the dimension of work and energy is ML2T2 find the unit of work and energy hence drive for work?
Emmanuel Reply
KgM2S2
Acquah
Two bodies P and Quarter each of mass 1000g. Moved in the same direction with speed of 10m/s and 20m/s respectively. Calculate the impulse of P and Q obeying newton's 3rd law of motion
Shimolla Reply
kk
Doc
the answer is 0.03n according to the 3rd law of motion if the are in same direction meaning they interact each other.
OBERT
definition for wave?
Doc Reply
A disturbance that travel from one medium to another and without causing permanent change to its displacement
Fagbenro
In physics, a wave is a disturbance that transfers energy through matter or space, with little or no associated mass transport (Mass transfer). ... There are two main types ofwaves: mechanical and electromagnetic. Mechanicalwaves propagate through a physical matter, whose substance is being deformed
Devansh
K
Manyo
thanks jare
Doc
Thanks
AMADI
Note: LINEAR MOMENTUM Linear momentum is defined as the product of a system’s mass multiplied by its velocity: size 12{p=mv} {}
AMADI
what is physic
zalmia Reply
please gave me answar
zalmia
Study of matter and energy
Fagbenro
physics is the science of matter and energy and their interactions
Acquah
physics is the technology behind air and matter
Doc
Okay
William
hi sir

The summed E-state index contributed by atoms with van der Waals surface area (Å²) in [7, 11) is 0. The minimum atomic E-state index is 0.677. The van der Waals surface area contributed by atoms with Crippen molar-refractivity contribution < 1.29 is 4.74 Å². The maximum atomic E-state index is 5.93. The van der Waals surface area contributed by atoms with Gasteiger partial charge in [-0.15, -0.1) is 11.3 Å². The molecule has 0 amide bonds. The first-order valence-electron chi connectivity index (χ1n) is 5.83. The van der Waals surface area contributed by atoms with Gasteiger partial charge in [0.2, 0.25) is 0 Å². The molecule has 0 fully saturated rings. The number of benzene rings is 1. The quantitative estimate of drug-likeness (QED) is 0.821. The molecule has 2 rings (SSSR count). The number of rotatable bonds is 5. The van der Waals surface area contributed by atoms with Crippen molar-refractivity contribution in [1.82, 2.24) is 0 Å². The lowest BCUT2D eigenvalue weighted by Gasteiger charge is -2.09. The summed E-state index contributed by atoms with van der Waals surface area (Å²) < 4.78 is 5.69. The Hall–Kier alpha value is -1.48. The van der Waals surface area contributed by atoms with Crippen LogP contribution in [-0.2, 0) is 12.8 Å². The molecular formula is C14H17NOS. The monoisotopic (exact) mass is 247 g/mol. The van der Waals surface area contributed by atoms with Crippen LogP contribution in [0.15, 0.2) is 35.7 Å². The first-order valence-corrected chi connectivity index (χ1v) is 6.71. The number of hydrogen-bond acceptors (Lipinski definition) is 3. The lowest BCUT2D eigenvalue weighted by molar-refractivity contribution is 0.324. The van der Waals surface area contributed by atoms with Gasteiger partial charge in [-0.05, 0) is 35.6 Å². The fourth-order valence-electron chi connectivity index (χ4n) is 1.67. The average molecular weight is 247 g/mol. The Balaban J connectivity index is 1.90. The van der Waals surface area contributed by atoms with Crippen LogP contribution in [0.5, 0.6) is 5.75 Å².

Bala
how easy to understanding physics sir
Bala
Easy to learn
William
31. Calculate the initial (from rest) acceleration of a proton in a 5.00×106 N/C electric field (such as created by a research Van de Graaff). Explicitly show how you follow the steps in the Problem-Solving Strategy for electrostatics.
Catina Reply
A tennis ball is projected at an angle and attains a range of 78. if the velocity is 30metres per second, calculate the angle
Shimolla
what friction
Wisdom Reply
question on friction
Wisdom
the rubbing of one object or surface against another.
author
momentum is the product of mass and it's velocity.
Algayawi
what are bioelements?
Edina
Friction is a force that exist between two objects in contact. e.g. friction between road and car tires.
Eklu
Practice Key Terms 6

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Source:  OpenStax, College physics. OpenStax CNX. Jul 27, 2015 Download for free at http://legacy.cnx.org/content/col11406/1.9